Word Routes

Exploring the pathways of our lexicon

Of Showdowns, Throwdowns, and Hoedowns

Last week we featured a debate over contemporary usage of whom, with Baltimore Sun copy editor John McIntyre squaring off against Stanford linguist Arnold Zwicky. To be honest, the exchange was a bit too civil and reasonable to live up to its billing as a "usage showdown" — at least based on the Visual Thesaurus definition of showdown as "a hostile disagreement face-to-face." I was amused to see that on his copy-editing blog, "You Don't Say," John McIntyre facetiously referred to the debate with an even more inappropriate term: smackdown, which most people (in the U.S. at least) would associate with professional wrestling. Other violent confrontations ending in -down include beatdown and throwdown. And where do hoedowns fit into all of this?

Here's the lowdown, starting with showdown. In poker (and some other card games), after the last round of betting is over the remaining players show their hands to determine a winner. This revealing of cards has been known as a showdown since at least the 1880s. (A New York Times article from May 28, 1882, for instance, describes a climactic moment in a poker game involving an Apache chief: "There being nothing left to bet, a show-down was in order.") From the card-playing sense of showdown, it's a short step to the more metaphorical idea of a final confrontation or reckoning. American English is full of such expressions borrowed from poker: ante up, blue chip, call one's bluff, cash in, high roller, wild card, and so forth.

Throwdown, meanwhile, most likely comes from the world of wrestling, where the phrasal verb "to throw (someone) down" has been used since the late 19th century to refer to bringing an opponent to the ground. The noun throwdown was made out of the verb to describe such a fall, and the term eventually got extended to other sporting contexts. But it took on a whole new meaning in the hip-hop culture of the 1980s. To "throw down" in hip-hop circles means to battle one's rivals in a competition of freestyle rapping or break-dancing. (This is possibly influenced by the expression "throw down the gauntlet.") The usage dates all the way back to the early days of the rap scene in the South Bronx, where parties featuring these competitive faceoffs were called throwdowns.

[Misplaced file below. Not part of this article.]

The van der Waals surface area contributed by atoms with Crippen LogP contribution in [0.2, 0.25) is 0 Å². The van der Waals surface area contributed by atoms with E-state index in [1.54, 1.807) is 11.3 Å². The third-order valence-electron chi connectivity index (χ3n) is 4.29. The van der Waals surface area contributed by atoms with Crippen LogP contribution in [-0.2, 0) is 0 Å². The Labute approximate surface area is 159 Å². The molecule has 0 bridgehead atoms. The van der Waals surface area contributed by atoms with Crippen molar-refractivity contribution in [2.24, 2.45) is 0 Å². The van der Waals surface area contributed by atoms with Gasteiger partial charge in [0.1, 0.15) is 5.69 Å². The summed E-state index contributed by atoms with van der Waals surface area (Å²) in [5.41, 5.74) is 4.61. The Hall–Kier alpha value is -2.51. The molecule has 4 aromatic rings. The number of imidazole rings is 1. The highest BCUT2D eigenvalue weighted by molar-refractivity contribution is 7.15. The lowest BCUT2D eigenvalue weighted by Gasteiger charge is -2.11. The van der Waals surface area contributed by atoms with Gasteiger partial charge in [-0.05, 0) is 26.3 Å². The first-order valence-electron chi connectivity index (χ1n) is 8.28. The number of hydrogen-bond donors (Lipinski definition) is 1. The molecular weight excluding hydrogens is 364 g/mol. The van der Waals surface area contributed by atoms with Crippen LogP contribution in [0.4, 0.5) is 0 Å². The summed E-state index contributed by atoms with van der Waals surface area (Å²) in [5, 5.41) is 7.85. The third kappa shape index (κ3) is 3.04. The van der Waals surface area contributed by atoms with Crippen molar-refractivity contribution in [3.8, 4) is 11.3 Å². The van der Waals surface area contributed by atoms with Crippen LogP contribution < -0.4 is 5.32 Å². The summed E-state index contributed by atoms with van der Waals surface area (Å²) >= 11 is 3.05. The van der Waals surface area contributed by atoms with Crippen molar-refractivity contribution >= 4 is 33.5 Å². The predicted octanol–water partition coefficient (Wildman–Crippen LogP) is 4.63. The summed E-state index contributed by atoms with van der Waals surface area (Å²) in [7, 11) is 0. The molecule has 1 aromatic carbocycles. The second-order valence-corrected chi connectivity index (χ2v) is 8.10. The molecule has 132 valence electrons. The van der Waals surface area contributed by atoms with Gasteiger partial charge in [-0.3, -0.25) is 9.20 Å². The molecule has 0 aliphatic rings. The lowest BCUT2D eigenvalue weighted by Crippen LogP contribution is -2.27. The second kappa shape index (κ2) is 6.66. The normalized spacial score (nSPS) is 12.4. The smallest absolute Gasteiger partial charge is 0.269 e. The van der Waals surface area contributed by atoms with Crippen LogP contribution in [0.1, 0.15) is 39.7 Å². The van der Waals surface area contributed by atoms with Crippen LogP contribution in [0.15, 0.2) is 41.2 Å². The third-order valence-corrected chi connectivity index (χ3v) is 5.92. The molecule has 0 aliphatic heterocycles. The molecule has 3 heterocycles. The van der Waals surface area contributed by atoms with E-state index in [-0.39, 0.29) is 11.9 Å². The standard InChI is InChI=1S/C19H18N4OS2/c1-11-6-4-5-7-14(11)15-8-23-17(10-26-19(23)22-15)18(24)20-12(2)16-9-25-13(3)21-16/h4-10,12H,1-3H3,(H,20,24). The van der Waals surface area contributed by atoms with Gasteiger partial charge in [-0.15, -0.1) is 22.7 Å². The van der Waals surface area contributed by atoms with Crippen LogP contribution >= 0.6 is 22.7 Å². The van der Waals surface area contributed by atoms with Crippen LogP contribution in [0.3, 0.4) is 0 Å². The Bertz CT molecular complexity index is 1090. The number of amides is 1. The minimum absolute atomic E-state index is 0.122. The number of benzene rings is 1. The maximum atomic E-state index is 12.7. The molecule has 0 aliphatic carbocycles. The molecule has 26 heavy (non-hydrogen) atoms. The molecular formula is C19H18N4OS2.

Throwdown also developed a more aggressive meaning of a physical confrontation. Beatdown and smackdown are similarly redolent of violence, as they're related to "put the beat/smack down (on someone)," colloquial expressions for pummeling an opponent. Barry Michael Cooper's foreword to the 1989 book Do the Right Thing (featuring the screenplay to Spike Lee's landmark movie) contains the line, "The brothers from Brooklyn indeed seem to enjoy the big beatdown. Look at Mike Tyson." And the World Wrestling Foundation (now known as World Wrestling Entertainment) popularized smackdown beginning in 1999 with its televised program, "Friday Night SmackDown!"

Hoedowns predate poker showdowns and wrestling throwdowns, and they're much less confrontational (except perhaps the one in the Beatles song "Rocky Raccoon"). The earliest known appearance of hoedown, meaning "a noisy, convivial dance," is from 1841, and it likely originates from the resemblance of dance moves to digging the ground with a hoe. (As early as 1807, Washington Irving described one particular dancing motion as "hoe corn and dig potatoes.") Hoedown later came to mean a party featuring lively dancing to folk music, or any rollicking good time.

Maybe next time we should have a "Usage Hoedown" instead of a "Usage Showdown"! Might be more fun that way.

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Ben Zimmer is language columnist for The Wall Street Journal and former language columnist for The Boston Globe and The New York Times Magazine. He has worked as editor for American dictionaries at Oxford University Press and as a consultant to the Oxford English Dictionary. In addition to his regular "Word Routes" column here, he contributes to the group weblog Language Log. He is also the chair of the New Words Committee of the American Dialect Society. Click here to read more articles by Ben Zimmer.

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